Immigrants benefits should be expanded in rural and northern locations

More than ever, immigrants are essential to the future of rural and northern areas across the nation as we recover economically from the pandemic. The Canadian government is dedicated to assisting these areas, increasing immigration to generate employment, resolving our labor shortfall, and fostering corporate expansion.

Most Honourable The expansion of the Rural and Northern Immigration Pilot (RNIP), which will increase the advantages of immigration in the 11 participating towns, was announced today by Sean Fraser, Minister of Immigration, Refugees, and Citizenship. This fall, a number of changes will be made that will benefit applicants, companies, and community partners.

  1. extending the geographic borders of the following participating communities to allow for the participation of more employers: North Bay, Sudbury, Timmins, Thunder Bay, Moose Jaw, West Kootenay, and Vernon are all cities in Ontario (BC)
  2. increasing the number of employment offers that are available to applicants with relevant work experience, so making it simpler to fill labor market demands in the health care and trades sectors
  3. extending the time that localities may participate, up until August 2024, when the trial program ends.
  4. assisting community partners in better supporting job seekers and employers
  5. by lowering the minimum amount of settlement cash that participants must possess.
  6. improving the program's integrity

These adjustments are based on suggestions from our community partners and go one step further in addressing their needs and encouraging development in rural and smaller areas across the nation. The RNIP will assist more firms in meeting critical labor market needs when its geographic borders are widened.

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The success of the new permanent Atlantic Immigration Program (AIP), which was introduced in March 2022 and continues to assist the Atlantic provinces in attracting the skilled newcomers they need to address the labor shortage and demographic challenges in the region, is built upon by regional immigration programs like the RNIP, which are becoming more and more crucial to the sustainable growth of our nation. Since its debut, 167 applications for the confirmed permanent program have been submitted.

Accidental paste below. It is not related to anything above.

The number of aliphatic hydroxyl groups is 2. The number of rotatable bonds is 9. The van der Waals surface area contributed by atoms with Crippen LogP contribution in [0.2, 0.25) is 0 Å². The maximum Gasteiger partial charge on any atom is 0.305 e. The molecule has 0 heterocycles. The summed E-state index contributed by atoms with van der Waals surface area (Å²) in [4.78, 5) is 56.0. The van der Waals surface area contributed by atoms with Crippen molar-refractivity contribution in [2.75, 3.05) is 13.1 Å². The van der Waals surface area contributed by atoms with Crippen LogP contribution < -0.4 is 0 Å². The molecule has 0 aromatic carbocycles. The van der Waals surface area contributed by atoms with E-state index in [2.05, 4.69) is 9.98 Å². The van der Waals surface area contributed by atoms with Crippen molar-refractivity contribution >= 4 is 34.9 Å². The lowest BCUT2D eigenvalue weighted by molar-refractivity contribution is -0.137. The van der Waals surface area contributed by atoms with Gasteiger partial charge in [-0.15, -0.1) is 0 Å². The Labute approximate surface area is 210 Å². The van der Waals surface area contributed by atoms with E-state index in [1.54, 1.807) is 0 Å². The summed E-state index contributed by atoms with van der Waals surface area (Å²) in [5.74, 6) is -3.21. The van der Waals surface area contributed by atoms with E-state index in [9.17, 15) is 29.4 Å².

For Canada, particularly in rural and northern towns, immigration from francophone countries is essential. We are working with partners, provinces, and territories to make sure French-speaking immigrants have the chance and resources to settle in and contribute to, Francophone communities across the nation. Immigration is one of the most crucial factors in maintaining, and even growing, populations of Francophone minority communities. To enhance the proportion and retention of French-speaking immigrants in friendly Francophone communities outside Quebec, we will keep taking action.

By hiring up to 1,250 new personnel by the end of this fall to reduce application backlogs, with a focus on managing labor shortages, enhancing the client experience, and reuniting families, we intend to further strengthen Canada's immigration system. We are taking steps to make sure that everyone, especially those in rural and northern towns, benefits from our immigration system.


The expansion of the RNIP, which was announced today, will make it simpler for rural and northern areas to meet their pressing labor market needs. These communities face particular economic and demographic concerns. Additionally, they broaden community boundaries to enable firms in remote locations to participate in the program, supporting the expansion of smaller towns across the nation.

– The Honourable Sean Fraser, Minister of Immigration, Refugees, and Citizenship

Short facts

  1. Over 4 million Canadians work in rural areas, which provide over 30% of the country's GDP. They support the businesses that support Canada's thriving economy by supplying food, water, and electricity to urban centers.
  2. North Bay (Ontario), Sudbury (Ontario), Sault Ste. Marie (Ontario), Thunder Bay (Ontario), Brandon (Manitoba), Altona/Rhineland (Manitoba), Moose Jaw (Saskatchewan), Claresholm (Alberta), West Kootenay (BC), and Vernon are the 11 RNIP communities (BC).
  3. As of June 30, 2022, 1,130 additional residents had entered RNIP communities, assisting with labor shortages in important industries like healthcare, hospitality, food services, retail, manufacturing, and transportation.
  4. Each of the participating villages might potentially welcome 125 newcomers and their families on average each year.
  5. In any one year, RNIP applications from principal applicants and their family members may be accepted for processing up to 2,750 times.

The Canadian government committed $35 million in January 2022 to ensure that immigrants settling in small towns and rural communities have access to basic amenities during their first year in the country.


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